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Posted: Mar 28, 2011
Data density in random access memory could be radically increased
(Nanowerk News) Scientists from the Forschungszentrum Jülich and the Max Planck Institute of Microstructure Physics in Halle have discovered the basis for the next generation of memory devices. In a ferroelectric material, they have, for the first time, been able to observe directly how dipoles, which store the information in this material, continuously rotate and therefore may be organised in circular structures.
Domains in a ferroelectric memory: The image from the aberration-corrected transmission electron microscope shows the positions of both the positively charged titanium and zirconium atoms and the negatively charged oxygen in a cross-section sample of the ferroelectric PZT. The extent to which the zirconium and titanium atoms have been displaced in the depolarised PZT (yellow arrows in the image on the right) indicates the orientation of the dipole moments. The yellow dotted line marks the boundary between the two domains with a polarisation which has rotated 180 degrees. The domain demarcated by the blue dotted line was observed for the first time. It represents a dipole flux closure. The red dashed line shows where the strontium ruthenate layer begins.
Ferroelectrics could be the way out of a dilemma troubling the chip industry. They provide durable storage and yet can be written and read quickly. Magnetic materials, on the other hand, which are used to produce hard disks and which provide permanent data storage, are sluggish. Semiconductors, for their part, are efficient in handling data, but quick to forget - which means that the electrical charges of their capacitors require constant renewal. Ferroelectrics combine the benefits of both materials. In addition, it may be possible to achieve greater data density in them than previously assumed. They could therefore soon become the material of choice for working memories with a density of several terabits per square inch.
Ferroelectric materials store bits in which their unit cells, their smallest structural units, are polarised. In other words, an electric field displaces the positively and negatively charged atoms slightly in relation to each other, so that the unit cells are somewhat distorted and a dipole is created. The dipole is maintained until a field of inverse polarisation switches the dipole or causes depolarisation. Each bit is assigned to an area – a so-called domain in physics – of the ferroelectric memory, where all the dipoles have the same orientation. "We have now discovered that under certain conditions the polarisation is maintained even in very small domains", says Chun-Lin Jia, a scientist at the Forschungszentrum Jülich.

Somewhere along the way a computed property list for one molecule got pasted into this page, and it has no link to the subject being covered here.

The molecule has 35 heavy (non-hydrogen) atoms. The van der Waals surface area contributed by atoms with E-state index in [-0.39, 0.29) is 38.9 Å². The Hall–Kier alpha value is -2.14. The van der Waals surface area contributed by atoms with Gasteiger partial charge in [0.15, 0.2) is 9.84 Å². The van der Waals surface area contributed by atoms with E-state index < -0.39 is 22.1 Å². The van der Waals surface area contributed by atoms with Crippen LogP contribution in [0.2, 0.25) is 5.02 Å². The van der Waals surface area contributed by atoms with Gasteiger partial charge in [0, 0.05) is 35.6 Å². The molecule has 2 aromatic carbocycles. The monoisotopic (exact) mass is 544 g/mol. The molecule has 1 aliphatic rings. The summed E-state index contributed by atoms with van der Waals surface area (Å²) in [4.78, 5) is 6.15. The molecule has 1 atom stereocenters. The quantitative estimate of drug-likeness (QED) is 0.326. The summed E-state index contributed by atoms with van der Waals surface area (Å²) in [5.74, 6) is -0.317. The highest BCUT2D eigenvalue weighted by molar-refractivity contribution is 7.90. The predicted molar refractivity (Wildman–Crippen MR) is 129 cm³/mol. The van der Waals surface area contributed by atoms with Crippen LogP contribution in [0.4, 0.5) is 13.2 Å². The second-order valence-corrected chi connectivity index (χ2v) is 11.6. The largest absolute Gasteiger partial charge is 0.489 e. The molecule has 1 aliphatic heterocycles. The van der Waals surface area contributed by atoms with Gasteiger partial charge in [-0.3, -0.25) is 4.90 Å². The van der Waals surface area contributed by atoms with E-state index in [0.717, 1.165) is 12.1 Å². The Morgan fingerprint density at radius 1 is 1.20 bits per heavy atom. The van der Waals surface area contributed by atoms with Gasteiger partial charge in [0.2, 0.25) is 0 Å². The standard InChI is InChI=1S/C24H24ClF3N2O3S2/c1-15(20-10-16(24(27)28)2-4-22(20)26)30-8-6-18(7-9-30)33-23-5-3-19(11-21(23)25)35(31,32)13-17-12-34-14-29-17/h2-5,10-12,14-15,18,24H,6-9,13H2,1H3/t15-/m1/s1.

The results were obtained through the use of a ferroelectric material produced at the Max Planck Institute of Microstructure Physics in Halle. The material, which goes by the designation of lead zirconate titanate (PZT), contains lead, zirconium, titanium and oxygen. Chun-Lin Jia and Knut Urban, Director of the Ernst Ruska Center for Microscopy and Spectroscopy with Electrons (based in Aachen and Jülich) have studied the sample of PZT using a particularly sensitive atomic-resolution transmission electron microscope. This aberration-corrected device delivers particularly sharp and contrast-rich images of very small details. It can even measure the positions of atoms with a precision of a few picometres (one picometre is a 10-12 metres). In contrast to conventional transmission electron microscopes, this method permits the localisation of the oxygen atoms in the PZT, where they are otherwise almost impossible to detect due to their weak scattering yield.